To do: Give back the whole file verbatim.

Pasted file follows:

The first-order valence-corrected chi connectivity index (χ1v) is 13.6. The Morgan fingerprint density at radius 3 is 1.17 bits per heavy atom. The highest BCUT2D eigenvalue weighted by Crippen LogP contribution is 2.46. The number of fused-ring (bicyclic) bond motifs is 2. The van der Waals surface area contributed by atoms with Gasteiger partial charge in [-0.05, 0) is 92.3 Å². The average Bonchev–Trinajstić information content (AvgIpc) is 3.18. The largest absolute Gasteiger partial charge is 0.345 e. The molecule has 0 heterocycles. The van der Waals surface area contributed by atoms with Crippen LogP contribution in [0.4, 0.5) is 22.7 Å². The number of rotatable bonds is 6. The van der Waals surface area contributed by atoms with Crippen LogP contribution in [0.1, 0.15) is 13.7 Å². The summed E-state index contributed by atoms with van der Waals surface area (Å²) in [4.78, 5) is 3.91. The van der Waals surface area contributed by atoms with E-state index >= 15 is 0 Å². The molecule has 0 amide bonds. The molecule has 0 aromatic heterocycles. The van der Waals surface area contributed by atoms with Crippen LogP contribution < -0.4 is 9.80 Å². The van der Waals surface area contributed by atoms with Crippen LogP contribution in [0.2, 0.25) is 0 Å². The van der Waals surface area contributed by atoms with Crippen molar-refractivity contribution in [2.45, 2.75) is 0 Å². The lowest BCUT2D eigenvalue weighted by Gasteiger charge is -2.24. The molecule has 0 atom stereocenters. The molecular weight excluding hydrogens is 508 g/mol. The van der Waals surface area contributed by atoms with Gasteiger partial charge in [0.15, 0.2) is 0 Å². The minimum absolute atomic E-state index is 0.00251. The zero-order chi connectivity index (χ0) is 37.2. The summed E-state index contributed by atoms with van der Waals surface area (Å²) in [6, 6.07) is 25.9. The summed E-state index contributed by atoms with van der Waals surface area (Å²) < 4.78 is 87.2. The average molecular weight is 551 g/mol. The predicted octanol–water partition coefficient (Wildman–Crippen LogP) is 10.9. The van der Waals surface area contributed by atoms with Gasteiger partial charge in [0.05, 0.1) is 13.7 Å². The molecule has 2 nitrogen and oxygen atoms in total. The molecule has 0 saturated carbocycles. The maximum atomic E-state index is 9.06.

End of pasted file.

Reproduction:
The first-order valence-corrected chi connectivity index (χ1v) is 13.6. The Morgan fingerprint density at radius 3 is 1.17 bits per heavy atom. The highest BCUT2D eigenvalue weighted by Crippen LogP contribution is 2.46. The number of fused-ring (bicyclic) bond motifs is 2. The van der Waals surface area contributed by atoms with Gasteiger partial charge in [-0.05, 0) is 92.3 Å². The average Bonchev–Trinajstić information content (AvgIpc) is 3.18. The largest absolute Gasteiger partial charge is 0.345 e. The molecule has 0 heterocycles. The van der Waals surface area contributed by atoms with Crippen LogP contribution in [0.4, 0.5) is 22.7 Å². The number of rotatable bonds is 6. The van der Waals surface area contributed by atoms with Crippen LogP contribution in [0.1, 0.15) is 13.7 Å². The summed E-state index contributed by atoms with van der Waals surface area (Å²) in [4.78, 5) is 3.91. The van der Waals surface area contributed by atoms with E-state index >= 15 is 0 Å². The molecule has 0 amide bonds. The molecule has 0 aromatic heterocycles. The van der Waals surface area contributed by atoms with Crippen LogP contribution < -0.4 is 9.80 Å². The van der Waals surface area contributed by atoms with Crippen LogP contribution in [0.2, 0.25) is 0 Å². The van der Waals surface area contributed by atoms with Crippen molar-refractivity contribution in [2.45, 2.75) is 0 Å². The lowest BCUT2D eigenvalue weighted by Gasteiger charge is -2.24. The molecule has 0 atom stereocenters. The molecular weight excluding hydrogens is 508 g/mol. The van der Waals surface area contributed by atoms with Gasteiger partial charge in [0.15, 0.2) is 0 Å². The minimum absolute atomic E-state index is 0.00251. The zero-order chi connectivity index (χ0) is 37.2. The summed E-state index contributed by atoms with van der Waals surface area (Å²) in [6, 6.07) is 25.9. The summed E-state index contributed by atoms with van der Waals surface area (Å²) < 4.78 is 87.2. The average molecular weight is 551 g/mol. The predicted octanol–water partition coefficient (Wildman–Crippen LogP) is 10.9. The van der Waals surface area contributed by atoms with Gasteiger partial charge in [0.05, 0.1) is 13.7 Å². The molecule has 2 nitrogen and oxygen atoms in total. The molecule has 0 saturated carbocycles. The maximum atomic E-state index is 9.06.